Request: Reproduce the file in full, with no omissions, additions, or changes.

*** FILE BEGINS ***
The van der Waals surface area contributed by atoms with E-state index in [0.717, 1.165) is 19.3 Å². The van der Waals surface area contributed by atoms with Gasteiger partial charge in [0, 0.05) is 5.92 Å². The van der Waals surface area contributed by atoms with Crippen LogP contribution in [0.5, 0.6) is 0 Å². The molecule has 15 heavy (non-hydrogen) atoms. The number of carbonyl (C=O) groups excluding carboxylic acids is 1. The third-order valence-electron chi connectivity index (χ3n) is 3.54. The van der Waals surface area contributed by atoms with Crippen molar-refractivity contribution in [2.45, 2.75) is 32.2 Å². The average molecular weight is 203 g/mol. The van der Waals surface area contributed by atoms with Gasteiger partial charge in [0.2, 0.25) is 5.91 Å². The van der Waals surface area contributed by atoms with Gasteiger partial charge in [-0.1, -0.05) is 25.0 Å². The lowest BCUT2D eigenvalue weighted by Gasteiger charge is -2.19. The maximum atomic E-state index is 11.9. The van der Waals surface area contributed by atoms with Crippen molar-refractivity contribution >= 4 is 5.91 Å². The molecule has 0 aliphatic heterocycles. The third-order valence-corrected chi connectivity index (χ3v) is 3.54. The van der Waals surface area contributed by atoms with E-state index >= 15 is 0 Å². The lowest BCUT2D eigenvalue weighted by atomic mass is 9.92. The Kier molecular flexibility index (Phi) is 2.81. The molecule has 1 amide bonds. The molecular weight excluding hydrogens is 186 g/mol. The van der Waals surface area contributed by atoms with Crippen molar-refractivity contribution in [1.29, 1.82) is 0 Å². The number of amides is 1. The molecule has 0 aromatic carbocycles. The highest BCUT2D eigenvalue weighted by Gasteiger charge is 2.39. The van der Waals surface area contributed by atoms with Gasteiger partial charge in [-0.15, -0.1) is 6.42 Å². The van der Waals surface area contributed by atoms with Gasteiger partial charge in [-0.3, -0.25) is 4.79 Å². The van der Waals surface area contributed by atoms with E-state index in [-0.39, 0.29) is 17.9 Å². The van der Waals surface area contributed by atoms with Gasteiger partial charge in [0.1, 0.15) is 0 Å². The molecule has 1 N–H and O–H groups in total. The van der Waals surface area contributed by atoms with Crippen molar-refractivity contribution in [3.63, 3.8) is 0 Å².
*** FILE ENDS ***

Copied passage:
The van der Waals surface area contributed by atoms with E-state index in [0.717, 1.165) is 19.3 Å². The van der Waals surface area contributed by atoms with Gasteiger partial charge in [0, 0.05) is 5.92 Å². The van der Waals surface area contributed by atoms with Crippen LogP contribution in [0.5, 0.6) is 0 Å². The molecule has 15 heavy (non-hydrogen) atoms. The number of carbonyl (C=O) groups excluding carboxylic acids is 1. The third-order valence-electron chi connectivity index (χ3n) is 3.54. The van der Waals surface area contributed by atoms with Crippen molar-refractivity contribution in [2.45, 2.75) is 32.2 Å². The average molecular weight is 203 g/mol. The van der Waals surface area contributed by atoms with Gasteiger partial charge in [0.2, 0.25) is 5.91 Å². The van der Waals surface area contributed by atoms with Gasteiger partial charge in [-0.1, -0.05) is 25.0 Å². The lowest BCUT2D eigenvalue weighted by Gasteiger charge is -2.19. The maximum atomic E-state index is 11.9. The van der Waals surface area contributed by atoms with Crippen molar-refractivity contribution >= 4 is 5.91 Å². The molecule has 0 aliphatic heterocycles. The third-order valence-corrected chi connectivity index (χ3v) is 3.54. The van der Waals surface area contributed by atoms with E-state index >= 15 is 0 Å². The lowest BCUT2D eigenvalue weighted by atomic mass is 9.92. The Kier molecular flexibility index (Phi) is 2.81. The molecule has 1 amide bonds. The molecular weight excluding hydrogens is 186 g/mol. The van der Waals surface area contributed by atoms with Crippen molar-refractivity contribution in [1.29, 1.82) is 0 Å². The number of amides is 1. The molecule has 0 aromatic carbocycles. The highest BCUT2D eigenvalue weighted by Gasteiger charge is 2.39. The van der Waals surface area contributed by atoms with Gasteiger partial charge in [-0.15, -0.1) is 6.42 Å². The van der Waals surface area contributed by atoms with Gasteiger partial charge in [-0.3, -0.25) is 4.79 Å². The van der Waals surface area contributed by atoms with E-state index in [-0.39, 0.29) is 17.9 Å². The van der Waals surface area contributed by atoms with Gasteiger partial charge in [0.1, 0.15) is 0 Å². The molecule has 1 N–H and O–H groups in total. The van der Waals surface area contributed by atoms with Crippen molar-refractivity contribution in [3.63, 3.8) is 0 Å².